Ayotzinapa Investigations is a special page dedicated to the work of the National Security Archive and others in documenting and seeking justice for the 43 disappeared students of the Ayotzinapa Rural Teachers College. The National Security Archive advocates for the declassification of documentary evidence in fighting impunity amidst the unprecedented crisis of forced disappearances in Mexico.
On the night of September 26 and in the early morning of September 27, 2014, a group of students was attacked by local police in the town of Iguala, Guerrero. The night left six people dead, dozens injured, and 43 students forcibly disappeared. The violence committed against the unarmed young men by the police in collusion with the drug cartel Guerreros Unidos sparked mass protests throughout the country.
Then-President Enrique Peña Nieto opened an investigation that would prove deeply inadequate and ultimately fraudulent. Domestic and international criticism over the official investigation led the Inter-American Commission on Human Rights to sponsor a group of independent, international experts (GIEI) who arrived in Mexico in March of 2015 to work on the case. The GIEI’s efforts throughout 2015 and 2016 revealed the Mexican government’s falsification of records, destruction of evidence, and systematic use of torture against detainees and suspects throughout the official investigation.
In March 2022, the GIEI presented its third report on the Ayotzinapa case, exposing the involvement of high-level government officials and institutions in the cover-up. The revelations include documentation of the Mexican military’s infiltration and surveillance of the Ayotzinapa Rural Teachers College before, during, and after the events in Iguala in September of 2014, as well as the manipulation of the Cocula crime scene by members of the Mexican Navy.
The nature and scale of the crime, the apparent involvement of state actors, and the persistent impunity that has blocked efforts to seek justice for the students have made the Ayotzinapa case a powerful symbol of state-sponsored criminality in Mexico and emblematic of the pervasive problem of forced disappearances that occur daily throughout the country. The Mexican government’s conspiracy to sabotage its own investigation represents a cruel double-disappearance for the families of the students: of their sons and of their hope for justice.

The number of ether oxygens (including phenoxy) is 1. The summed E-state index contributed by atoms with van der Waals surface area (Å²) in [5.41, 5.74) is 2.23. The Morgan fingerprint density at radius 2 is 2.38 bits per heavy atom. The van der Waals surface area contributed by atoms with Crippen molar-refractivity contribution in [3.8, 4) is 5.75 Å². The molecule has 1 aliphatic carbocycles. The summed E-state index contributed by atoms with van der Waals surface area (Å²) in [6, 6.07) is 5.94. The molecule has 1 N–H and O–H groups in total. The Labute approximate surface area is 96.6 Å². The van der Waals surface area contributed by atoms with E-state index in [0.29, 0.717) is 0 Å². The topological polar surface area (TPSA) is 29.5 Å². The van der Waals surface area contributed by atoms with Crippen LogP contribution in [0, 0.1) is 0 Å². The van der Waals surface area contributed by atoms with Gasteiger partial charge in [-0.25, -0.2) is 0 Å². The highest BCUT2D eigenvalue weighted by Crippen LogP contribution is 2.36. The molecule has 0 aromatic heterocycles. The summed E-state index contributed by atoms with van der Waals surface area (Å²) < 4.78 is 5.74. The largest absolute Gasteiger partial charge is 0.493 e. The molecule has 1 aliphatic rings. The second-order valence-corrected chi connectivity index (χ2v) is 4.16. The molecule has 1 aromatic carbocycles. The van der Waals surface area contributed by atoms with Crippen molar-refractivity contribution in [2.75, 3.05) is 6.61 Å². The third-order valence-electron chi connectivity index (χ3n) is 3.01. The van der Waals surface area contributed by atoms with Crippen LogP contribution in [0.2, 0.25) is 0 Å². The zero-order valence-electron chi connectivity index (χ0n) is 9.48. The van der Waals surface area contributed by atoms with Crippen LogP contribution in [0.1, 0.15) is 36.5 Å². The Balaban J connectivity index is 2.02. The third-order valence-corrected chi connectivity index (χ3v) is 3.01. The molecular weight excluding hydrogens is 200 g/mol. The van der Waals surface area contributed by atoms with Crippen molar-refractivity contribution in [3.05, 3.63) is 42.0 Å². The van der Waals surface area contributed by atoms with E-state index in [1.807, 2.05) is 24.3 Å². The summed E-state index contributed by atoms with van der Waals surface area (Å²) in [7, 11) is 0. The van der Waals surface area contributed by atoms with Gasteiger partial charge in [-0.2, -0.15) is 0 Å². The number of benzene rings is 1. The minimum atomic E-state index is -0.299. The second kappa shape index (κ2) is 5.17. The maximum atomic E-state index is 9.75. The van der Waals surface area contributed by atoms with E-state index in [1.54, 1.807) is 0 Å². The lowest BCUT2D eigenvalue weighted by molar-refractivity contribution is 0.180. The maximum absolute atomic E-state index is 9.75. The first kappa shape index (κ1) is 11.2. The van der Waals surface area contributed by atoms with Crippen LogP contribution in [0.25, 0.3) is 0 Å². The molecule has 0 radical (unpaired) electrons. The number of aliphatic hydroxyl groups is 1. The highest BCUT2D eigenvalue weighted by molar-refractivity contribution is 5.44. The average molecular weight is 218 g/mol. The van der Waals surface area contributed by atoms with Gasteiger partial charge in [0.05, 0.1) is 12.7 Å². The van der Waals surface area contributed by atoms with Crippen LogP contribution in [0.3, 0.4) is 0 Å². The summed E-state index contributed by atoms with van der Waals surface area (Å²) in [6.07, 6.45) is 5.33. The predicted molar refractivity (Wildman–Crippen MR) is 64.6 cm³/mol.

Since 2017, the National Security Archive has filed hundreds of Freedom of Information Act requests for U.S. documents related to the case of the 43 students, the “war on drugs” and its consequences, and U.S. security assistance to Mexico. In 2020, Kate Doyle and the National Security Archive partnered with reporter Anayansi Díaz-Cortes and Reveal News from the Center for Investigative Reporting to develop the podcast series “After Ayotzinapa,” released in January 2022. Two months later, the Spanish-language version “Después de Ayotzinapa” was released in co-production with Adonde Media and Animal Politico. The investigation of the 43 disappeared students remains ongoing with the appointment of a new special prosecutor’s unit in Mexico in 2019, the publication of the third GIEI report, and sustained support from the international human rights community. The National Security Archive continues to investigate the case with our partners at Centro Prodh and Reveal.
Washington, D.C., September 26, 2023 - Nine years ago today, 43 Mexican college students were violently abducted and disappeared by police and drug traffickers in the town of…